How the Girl Guides are tackling financial inequality

Girl Guides learning financial literacy through the Guide Your Money program.
Girl Guides learning financial literacy through the Guide Your Money program. 

Australian women face particular challenges when it comes to their financial security. Women are more likely to live longer than men, on average earn less than males and are more likely to take time out of paid work in caring roles.

So it's not surprising, but nevertheless disheartening that the gender pay gap in Australia is currently sitting at 16 per cent, according to the Workplace Gender Equality Agency.

Girl Guides is tackling this issue head on with a new program for young girls and women.

The Guide Your Money aims to encourage girls and women to build life skills in financial literacy and to develop an understanding of how financial literacy contributes to an independent and secure financial future. The course was developed with assistance from Financial Literacy Australia.

"Women's economic empowerment starts with girls," national program manager Helen Reid says.

Young Australian women are being given little or no education around financial literacy and yet they're signing mobile phone contracts, trying to save for a car and making career decisions, Reid says.

"Women get to the workforce and a superannuation form is put on their desk to fill out, and that's often the last time they think about how much they'll have saved when they reach retirement age.

"We want to build their confidence and skills in financial matters and ultimately help girls be financially self-sufficient so they can take charge of their lives."

The Guide Your Money Foundations program offers fun learning and skills building in financial literacy for girls aged seven to 12. It covers topics such as budgeting, saving, investing and goal setting and is available as a hard copy resource for Guide leaders.


An online program called Guide Your Money Independence is aimed at women aged 18-30. It facilitates shared and individual learning in nine topics. These include comparison shopping, saving, investing, car and home loans and planning for their financial future. The program is available at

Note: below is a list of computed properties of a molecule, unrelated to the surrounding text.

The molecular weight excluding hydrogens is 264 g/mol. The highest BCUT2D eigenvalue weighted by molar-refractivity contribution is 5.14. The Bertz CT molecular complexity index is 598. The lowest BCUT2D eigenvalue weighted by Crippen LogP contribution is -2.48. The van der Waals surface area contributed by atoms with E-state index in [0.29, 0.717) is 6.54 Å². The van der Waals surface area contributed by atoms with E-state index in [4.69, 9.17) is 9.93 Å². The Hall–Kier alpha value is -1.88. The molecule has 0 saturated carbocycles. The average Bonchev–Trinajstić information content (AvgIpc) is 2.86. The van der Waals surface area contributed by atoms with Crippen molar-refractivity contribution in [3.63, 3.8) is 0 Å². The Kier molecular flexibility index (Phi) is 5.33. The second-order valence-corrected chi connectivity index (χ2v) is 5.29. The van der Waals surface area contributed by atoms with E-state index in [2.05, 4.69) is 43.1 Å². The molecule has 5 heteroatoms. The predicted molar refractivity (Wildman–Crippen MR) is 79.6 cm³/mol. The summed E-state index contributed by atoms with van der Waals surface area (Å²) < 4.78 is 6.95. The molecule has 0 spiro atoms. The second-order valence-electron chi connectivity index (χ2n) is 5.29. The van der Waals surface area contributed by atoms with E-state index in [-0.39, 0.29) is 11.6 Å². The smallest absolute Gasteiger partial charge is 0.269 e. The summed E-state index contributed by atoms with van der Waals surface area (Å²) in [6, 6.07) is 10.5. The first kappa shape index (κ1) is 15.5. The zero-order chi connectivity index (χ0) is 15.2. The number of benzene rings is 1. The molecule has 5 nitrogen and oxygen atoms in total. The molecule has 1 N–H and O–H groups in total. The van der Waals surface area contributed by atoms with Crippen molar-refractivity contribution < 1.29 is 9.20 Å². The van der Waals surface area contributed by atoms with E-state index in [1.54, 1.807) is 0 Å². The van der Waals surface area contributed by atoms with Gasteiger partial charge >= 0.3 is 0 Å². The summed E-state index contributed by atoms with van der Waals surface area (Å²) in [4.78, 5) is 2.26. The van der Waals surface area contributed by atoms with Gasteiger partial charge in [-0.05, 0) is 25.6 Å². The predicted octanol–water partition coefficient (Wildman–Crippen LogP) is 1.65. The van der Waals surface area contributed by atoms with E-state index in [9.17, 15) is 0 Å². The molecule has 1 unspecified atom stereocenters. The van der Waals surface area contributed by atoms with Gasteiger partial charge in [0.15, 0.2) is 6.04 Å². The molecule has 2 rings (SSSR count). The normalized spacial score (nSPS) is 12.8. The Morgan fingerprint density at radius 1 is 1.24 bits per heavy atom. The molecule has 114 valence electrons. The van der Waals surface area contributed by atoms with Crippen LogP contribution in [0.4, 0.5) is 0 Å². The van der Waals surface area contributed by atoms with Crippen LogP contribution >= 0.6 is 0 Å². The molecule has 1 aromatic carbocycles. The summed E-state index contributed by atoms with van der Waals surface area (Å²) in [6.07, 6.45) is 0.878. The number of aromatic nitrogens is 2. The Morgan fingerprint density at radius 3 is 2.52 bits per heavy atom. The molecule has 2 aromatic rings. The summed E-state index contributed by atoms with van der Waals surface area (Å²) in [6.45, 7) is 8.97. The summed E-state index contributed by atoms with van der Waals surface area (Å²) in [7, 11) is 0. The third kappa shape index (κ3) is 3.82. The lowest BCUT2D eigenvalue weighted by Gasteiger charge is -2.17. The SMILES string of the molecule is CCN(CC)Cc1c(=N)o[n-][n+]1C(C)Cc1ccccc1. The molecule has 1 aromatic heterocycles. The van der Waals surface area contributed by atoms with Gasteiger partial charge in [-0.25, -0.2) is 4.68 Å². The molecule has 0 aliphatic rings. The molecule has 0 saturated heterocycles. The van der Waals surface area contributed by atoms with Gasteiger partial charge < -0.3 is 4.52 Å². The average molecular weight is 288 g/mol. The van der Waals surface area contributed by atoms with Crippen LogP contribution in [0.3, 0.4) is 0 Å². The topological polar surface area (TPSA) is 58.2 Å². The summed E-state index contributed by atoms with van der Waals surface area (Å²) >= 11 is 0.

According to an ANZ survey of adult financial literacy in Australia, females aged 18-24 scored well below the population average when it comes to financially planning ahead.

Girl Guides has plans to develop a third financial literacy program for 13-17 year olds in the near future.

Girl Guides has more than 18,000 youth members in Australia. About 14,000 of those are aged between seven and 12. The organisation is fielding requests to make the program available to Girl Guides in other countries.

Women need to be smart and strategic in their financial planning to overcome the gender super gap. Starting early is the way to go, says Dr Martin Fahy, chief executive of the Association of Superannuation Funds of Australia (ASFA).

More than four out of five women currently end up with insufficient superannuation savings to fund the lifestyle they want in retirement, and there's a significant discrepancy in the balances at retirement between men and women, ASFA figures show.

And one in three Australian women are retiring with no superannuation at all.

"ASFA applauds any initiative that provides young women with information and practical skills to enhance their financial literacy and help them overcome financial inequality," Fahy says.